Nadia: Secret of Blue Water Anime Review
Fushigi no Umi no Nadia
Nadia of the Mysterious Sea
US Release By
39 25-minutes episodes
1990-04-15 - 1991-03-16
The year is 1889, the height of the Industrial Age. Young inventor Jean arrives in Paris to participate in the glider competition, full of hope for his new design. There he meets, and falls in love with, a young circus acrobat named Nadia. As he turns on the Old World charm (without much success) a gang of international jewel thieves, Senorita Grandis and her lackeys Sanson and Hanson, strike. Their goal: the mysterious gem that Nadia owns, a jewel with unexplained powers known only as the Blue Water. The chase takes them all over the city, from the Eiffel Tower to the skies of Paris, and beyond. Far, far beyond. As Jean and Nadia take flight from their rapidly multiplying enemies, a global conspiracy unfolds. At its center is the enigmatic organization Neo Atlantis, a militaristic group armed with super advanced technology bent on world domination. Fortunately, Jean and Nadia have a very powerful ally: The Invincible Submarine Nautilus and its mysterious Captain, Nemo.
Gainax and Hideaki Anno. Say those two names to any anime fan and they'll most probably reply: "Oh, the guys behind Evangelion?" But before the megahit Evangelion, they were known for the gem known as "Nadia: The Secret of the Blue Water." It was so popular in Japan that its leading character, the eponymous Nadia, unseated Nausicaa (of Nasusicaa of the Valley of Wind fame) as most popular anime character in polls conducted by Animage. No mean feat that. However, this masterpiece went totally under the radar in most western countries, the reason being that its license was picked up by the dying Streamline Pictures. They only managed to release 8 episodes before they went down, tying up the license for many years to come. Fortunately, the license has been picked up again by ADV and Nadia finally has an (official) English language release.
A little preamble first. Nadia claims to be based on Jules Verne's famous book "20,000 Leagues Under the Sea." The term should be "loosely based" or even "very loosely based." Both book and anime are set in the late 19th century, they both have a submarine called Nautilus and a Captain Nemo who is fond of playing depressing baroque pieces on his pipe organ. Oh, and they both mention Atlantis. That's basically it. But they do get the Steampunk atmosphere right. For those not familiar with the term, it's a science fiction genre where technology is a fantastical extension of steam-era technology. Steam-powered mecha if you will.
So what about the anime itself? Well, in my opinion, Nadia is probably one of the greatest adventure animes out there. The productions that it most resembles are Miyazaki's "Laputa: Castle in the Sky" and "Future Boy Conan." Using a baseball analogy, to be even in the same league as those two classics is something, but Nadia not only achieves that, it's also in the same friggin' ballpark. All the elements are there: boy and girl getting chased by all manner of fantastical machinery, facing down an enemy with a vast technological edge with nothing but their wits, and ultimately getting help from a ragtag band of reformed criminals and noble rebels. Doing a little research I wasn't surprised to find out that Nadia was the result of using some "leftover ideas" from the aforementioned animes. Heck, they even credit Miyazaki with the original concept. Now that's quite a pedigree.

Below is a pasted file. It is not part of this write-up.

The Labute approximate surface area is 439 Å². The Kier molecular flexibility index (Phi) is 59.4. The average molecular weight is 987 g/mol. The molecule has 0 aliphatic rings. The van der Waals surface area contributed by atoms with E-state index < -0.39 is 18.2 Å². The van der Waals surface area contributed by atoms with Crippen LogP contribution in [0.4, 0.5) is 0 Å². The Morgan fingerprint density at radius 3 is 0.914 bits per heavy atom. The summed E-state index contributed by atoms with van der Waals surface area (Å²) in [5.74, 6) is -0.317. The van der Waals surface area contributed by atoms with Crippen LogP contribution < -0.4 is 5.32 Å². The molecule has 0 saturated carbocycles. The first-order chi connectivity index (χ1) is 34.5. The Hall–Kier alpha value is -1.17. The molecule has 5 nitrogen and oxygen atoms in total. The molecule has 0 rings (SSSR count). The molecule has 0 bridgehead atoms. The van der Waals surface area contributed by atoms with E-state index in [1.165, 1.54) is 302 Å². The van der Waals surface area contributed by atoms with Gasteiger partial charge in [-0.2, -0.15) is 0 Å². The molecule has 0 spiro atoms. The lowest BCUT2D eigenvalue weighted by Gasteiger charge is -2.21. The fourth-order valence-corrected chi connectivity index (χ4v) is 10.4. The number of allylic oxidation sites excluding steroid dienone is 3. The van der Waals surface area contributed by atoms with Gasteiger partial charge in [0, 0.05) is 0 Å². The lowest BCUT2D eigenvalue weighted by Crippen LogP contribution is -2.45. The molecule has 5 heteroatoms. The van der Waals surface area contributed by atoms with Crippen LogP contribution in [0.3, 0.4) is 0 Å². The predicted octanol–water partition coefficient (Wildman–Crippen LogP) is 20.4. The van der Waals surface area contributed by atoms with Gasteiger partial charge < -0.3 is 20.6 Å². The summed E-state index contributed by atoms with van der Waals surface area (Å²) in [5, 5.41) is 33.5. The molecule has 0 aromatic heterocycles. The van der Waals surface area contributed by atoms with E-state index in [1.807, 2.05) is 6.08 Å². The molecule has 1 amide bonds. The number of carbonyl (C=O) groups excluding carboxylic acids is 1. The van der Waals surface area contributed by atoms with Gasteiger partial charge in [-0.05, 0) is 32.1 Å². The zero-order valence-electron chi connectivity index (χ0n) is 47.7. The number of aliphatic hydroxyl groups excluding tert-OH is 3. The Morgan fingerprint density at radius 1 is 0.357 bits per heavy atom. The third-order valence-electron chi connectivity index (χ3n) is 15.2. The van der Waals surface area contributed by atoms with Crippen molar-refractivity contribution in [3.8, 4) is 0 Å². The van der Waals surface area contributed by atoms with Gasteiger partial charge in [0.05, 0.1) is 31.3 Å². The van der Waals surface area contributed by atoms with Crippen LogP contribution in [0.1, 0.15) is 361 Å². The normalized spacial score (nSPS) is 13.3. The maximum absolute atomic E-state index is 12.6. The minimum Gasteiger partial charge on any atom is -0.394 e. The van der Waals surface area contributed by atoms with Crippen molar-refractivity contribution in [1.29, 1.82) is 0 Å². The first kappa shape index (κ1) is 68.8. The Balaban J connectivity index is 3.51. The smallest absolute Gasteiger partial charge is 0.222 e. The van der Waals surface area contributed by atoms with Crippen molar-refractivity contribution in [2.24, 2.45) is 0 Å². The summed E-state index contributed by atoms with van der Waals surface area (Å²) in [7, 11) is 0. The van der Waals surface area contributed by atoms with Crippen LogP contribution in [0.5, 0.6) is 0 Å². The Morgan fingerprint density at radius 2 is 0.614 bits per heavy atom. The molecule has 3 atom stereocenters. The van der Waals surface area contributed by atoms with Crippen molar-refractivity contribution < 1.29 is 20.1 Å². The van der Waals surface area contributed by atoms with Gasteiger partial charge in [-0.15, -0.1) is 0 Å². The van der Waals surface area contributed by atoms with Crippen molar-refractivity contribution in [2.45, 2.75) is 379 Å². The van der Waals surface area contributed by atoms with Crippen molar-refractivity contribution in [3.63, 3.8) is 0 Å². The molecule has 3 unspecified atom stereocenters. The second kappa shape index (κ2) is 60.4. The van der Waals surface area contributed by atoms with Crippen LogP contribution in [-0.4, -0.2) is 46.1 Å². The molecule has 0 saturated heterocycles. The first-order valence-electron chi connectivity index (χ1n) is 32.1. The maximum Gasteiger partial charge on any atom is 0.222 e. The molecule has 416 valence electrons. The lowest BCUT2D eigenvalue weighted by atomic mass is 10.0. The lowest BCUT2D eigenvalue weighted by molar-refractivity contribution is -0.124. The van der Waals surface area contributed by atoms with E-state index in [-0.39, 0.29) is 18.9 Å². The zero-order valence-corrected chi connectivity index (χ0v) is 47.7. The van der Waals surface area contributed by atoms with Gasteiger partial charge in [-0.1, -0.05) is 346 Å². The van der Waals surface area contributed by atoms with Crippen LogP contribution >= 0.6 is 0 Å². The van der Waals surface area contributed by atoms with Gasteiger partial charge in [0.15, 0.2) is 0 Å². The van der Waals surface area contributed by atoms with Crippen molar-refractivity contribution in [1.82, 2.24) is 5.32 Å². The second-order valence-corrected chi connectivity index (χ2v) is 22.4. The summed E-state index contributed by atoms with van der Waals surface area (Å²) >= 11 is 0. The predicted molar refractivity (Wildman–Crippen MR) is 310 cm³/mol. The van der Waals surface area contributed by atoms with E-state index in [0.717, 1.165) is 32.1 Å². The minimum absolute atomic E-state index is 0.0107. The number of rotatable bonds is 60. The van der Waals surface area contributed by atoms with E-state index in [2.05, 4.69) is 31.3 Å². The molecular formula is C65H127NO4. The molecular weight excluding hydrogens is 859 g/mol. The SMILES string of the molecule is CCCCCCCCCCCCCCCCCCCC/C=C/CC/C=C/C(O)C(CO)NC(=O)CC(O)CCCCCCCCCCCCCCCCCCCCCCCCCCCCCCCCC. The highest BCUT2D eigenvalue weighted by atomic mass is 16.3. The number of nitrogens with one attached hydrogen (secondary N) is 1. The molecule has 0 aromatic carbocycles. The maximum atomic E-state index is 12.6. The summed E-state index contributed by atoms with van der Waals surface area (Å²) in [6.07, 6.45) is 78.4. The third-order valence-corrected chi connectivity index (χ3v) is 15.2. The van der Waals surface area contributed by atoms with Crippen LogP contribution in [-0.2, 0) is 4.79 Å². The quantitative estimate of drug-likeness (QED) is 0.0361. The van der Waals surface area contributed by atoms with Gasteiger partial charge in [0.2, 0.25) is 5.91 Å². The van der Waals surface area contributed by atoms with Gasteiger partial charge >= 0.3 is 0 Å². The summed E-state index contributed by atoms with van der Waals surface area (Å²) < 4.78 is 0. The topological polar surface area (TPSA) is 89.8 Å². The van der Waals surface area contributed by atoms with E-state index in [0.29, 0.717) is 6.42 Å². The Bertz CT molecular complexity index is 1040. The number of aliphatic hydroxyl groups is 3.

Adventure is the name of the game here, and few do it better than Nadia. Our hapless heroes get chased by a wide array of great-looking mechanical wonders, everything from transforming tanks to bomb barraging blimps to sophisticated sea stalking submarines. And that's just at the beginning. When you have that kind of hardware duking it out you know there will be plenty of things going boom in amusing ways, which they do. Nadia is chock-full of great action sequences. If you know anything about Gainax, you know they make sweet action sequences, and they do top-notch mechanical designs. The action is relentless and takes place in all theaters; land, sea, air, and even, eventually, space.
It's not just mindless action, either. Nadia backs up all the eye candy with a solid story full of wonderful characters. Grandis and gang may start off like the clichéd bumbling villains, but they soon show their true colors as entertaining rogues with hearts of gold when they face the real bad guys. There are very few villains in animedom as awe-inspiring as the Neo Atlanteans and their fiendishly evil leader Gargoyle. But the true stars of the show are, of course, Nadia and Jean. The two are almost complete polar opposites. Where Nadia is the cynical, bad-tempered and anti-social loner who has great mistrust towards technology, Jean is the optimistic, cheerful and trusting extrovert genius inventor. The two characters play extremely well off each other and it's a real joy watching them grow as they learn Valuable Lessons in Life™ from each other and come to grips with the awkward blossoming feelings they have for each other. In the process they become more filled-out characters in a very believable way and at a comfortable pace.